3D BioFabrication Facility

About the 3D BioFabrication Facility (BFF)

The 3D BioFabrication Facility (BFF) is the first-ever 3D printer capable of manufacturing human tissue in the microgravity condition of space. Utilizing adult human cells (such as pluripotent or stem cells), the BFF can create viable tissue in space through technology that enables it to precisely place and build ultra-fine layers of bioink – layers that may be several times smaller than the width of a human hair – involving the smallest print tips in existence.

The first American bioprinter in space, BFF will be the most capable system of its kind operated by any nation aboard the International Space Station (ISS).

The BFF in space with Astronaut Christina Koch
The Apollo program captured and united the imaginations of the people of this nation and the world. In an era when commercial companies compete to do in space what previously was only thought possible by sovereign nations, the addition of BFF to the ISS is a “Moonshot for the 21st Century.”
BFF-patch-final-official

While researchers have seen some success with the 3D printing of bones and cartilage, the manufacture of soft human tissue, such as blood vessels and muscle, has proven more difficult. On Earth, when attempting to print with soft, easily flowing biomaterials that better mimic the body’s natural environment, tissues collapse under their own weight – resulting in little more than a puddle. But if these same materials are used in space in a microgravity environment, 3D-printed soft tissues will maintain their shape.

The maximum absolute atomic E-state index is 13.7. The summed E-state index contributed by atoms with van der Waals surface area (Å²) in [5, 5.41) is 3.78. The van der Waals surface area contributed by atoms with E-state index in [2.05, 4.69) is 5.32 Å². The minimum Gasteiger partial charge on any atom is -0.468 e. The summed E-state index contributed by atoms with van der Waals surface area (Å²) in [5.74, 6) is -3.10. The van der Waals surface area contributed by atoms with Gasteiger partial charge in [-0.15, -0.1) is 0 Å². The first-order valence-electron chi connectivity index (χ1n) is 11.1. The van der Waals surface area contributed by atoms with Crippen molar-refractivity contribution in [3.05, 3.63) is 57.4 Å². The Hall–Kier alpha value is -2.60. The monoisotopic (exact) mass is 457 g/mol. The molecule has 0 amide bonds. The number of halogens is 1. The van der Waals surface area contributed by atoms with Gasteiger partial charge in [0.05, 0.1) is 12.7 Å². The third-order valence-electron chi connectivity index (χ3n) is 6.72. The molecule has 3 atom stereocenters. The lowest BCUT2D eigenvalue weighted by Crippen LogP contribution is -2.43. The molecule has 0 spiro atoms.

Without proper conditioning, space-printed tissues also would collapse if immediately returned to Earth. Launching along with BFF is a Techshot-developed cell-culturing system that strengthens the printed tissue over time, to the point where it becomes a viable, self-supporting tissue that will remain solid once back in the Earth’s gravity. Whereas the tissue printing process may take less than a day, the strengthening process will likely take 12 to 45 days, depending on the tissue.

In July 2019, BFF was launched aboard the uncrewed SpaceX CRS-18 cargo mission from Cape Canaveral for delivery to the ISS. Once aboard the orbiting complex, it was installed in the European laboratory module known as Columbus.

The first stay of BFF aboard the ISS will last for several months (or longer). Techshot will test the system by attempting very simple prints of cardiac-like tissue. The tissues will be conditioned in space within a cell culturing cassette inside Techshot’s ADvanced Space Experimenter Processor (ADSEP), mounted nearby BFF aboard the station. The tissues must remain in space in the cassettes for several weeks to grow and mature enough to survive the stresses of returning to Earth’s gravity. Therefore, the main goal of the first test prints is the return of live space-printed tissue to Earth. At some point it likely will be brought back to Earth and improved with any modifications that may be needed before relaunching for the next round of tests in space.